Oklahoma City Council members want you to know they prefer if you don't smoke outside in city parks. But there's not much the city can do about it if you smoke anyway.
The council unanimously voted for a resolution Tuesday that declares outdoor areas of city parks to be smoke-free. But unless the state attorney general clears up Oklahoma's official opinion on state laws regarding anti-
The resolution, recommended by the city Parks Commission, included an amendment proposed by Councilman Ed Shadid that emphasizes the use of signs to notify people in the park of the policy. Shadid provided the council with an example of similar signs in other cities, many of which reflect a policy like Oklahoma City's that isn't enforceable but discourage smoking nonetheless.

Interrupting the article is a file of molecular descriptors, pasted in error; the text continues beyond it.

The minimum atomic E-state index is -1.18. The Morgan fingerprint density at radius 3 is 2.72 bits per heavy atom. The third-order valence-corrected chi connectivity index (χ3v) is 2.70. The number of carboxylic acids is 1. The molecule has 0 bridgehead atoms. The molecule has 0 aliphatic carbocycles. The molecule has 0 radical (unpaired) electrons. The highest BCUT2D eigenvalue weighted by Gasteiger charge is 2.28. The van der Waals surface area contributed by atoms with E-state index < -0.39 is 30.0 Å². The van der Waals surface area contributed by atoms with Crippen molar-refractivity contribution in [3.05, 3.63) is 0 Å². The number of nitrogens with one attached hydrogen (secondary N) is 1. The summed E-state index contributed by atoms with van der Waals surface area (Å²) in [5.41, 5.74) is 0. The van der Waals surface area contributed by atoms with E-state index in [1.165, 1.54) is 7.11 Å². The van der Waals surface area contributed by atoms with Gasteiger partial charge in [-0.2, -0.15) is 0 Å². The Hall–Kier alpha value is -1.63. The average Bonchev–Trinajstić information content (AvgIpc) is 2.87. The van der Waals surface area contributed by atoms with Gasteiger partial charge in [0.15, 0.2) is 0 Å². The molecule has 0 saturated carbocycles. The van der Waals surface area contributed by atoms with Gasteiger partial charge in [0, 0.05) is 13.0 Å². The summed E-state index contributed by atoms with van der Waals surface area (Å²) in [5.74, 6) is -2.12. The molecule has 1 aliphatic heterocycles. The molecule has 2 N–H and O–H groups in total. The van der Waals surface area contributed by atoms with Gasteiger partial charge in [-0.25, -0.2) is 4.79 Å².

Shadid, a physician, said the measure is intended to protect the health of children, whose parents may already politely ask someone nearby to refrain from smoking, but who are unlikely to make the request on their own. But he emphasized the economic development implications for companies that could move jobs here but are concerned with the high health care costs associated with smoking.
“Our health care costs are so much higher here, and part of the reason is one out of four people smoking, and part of that is the messages that children receive,” Shadid said.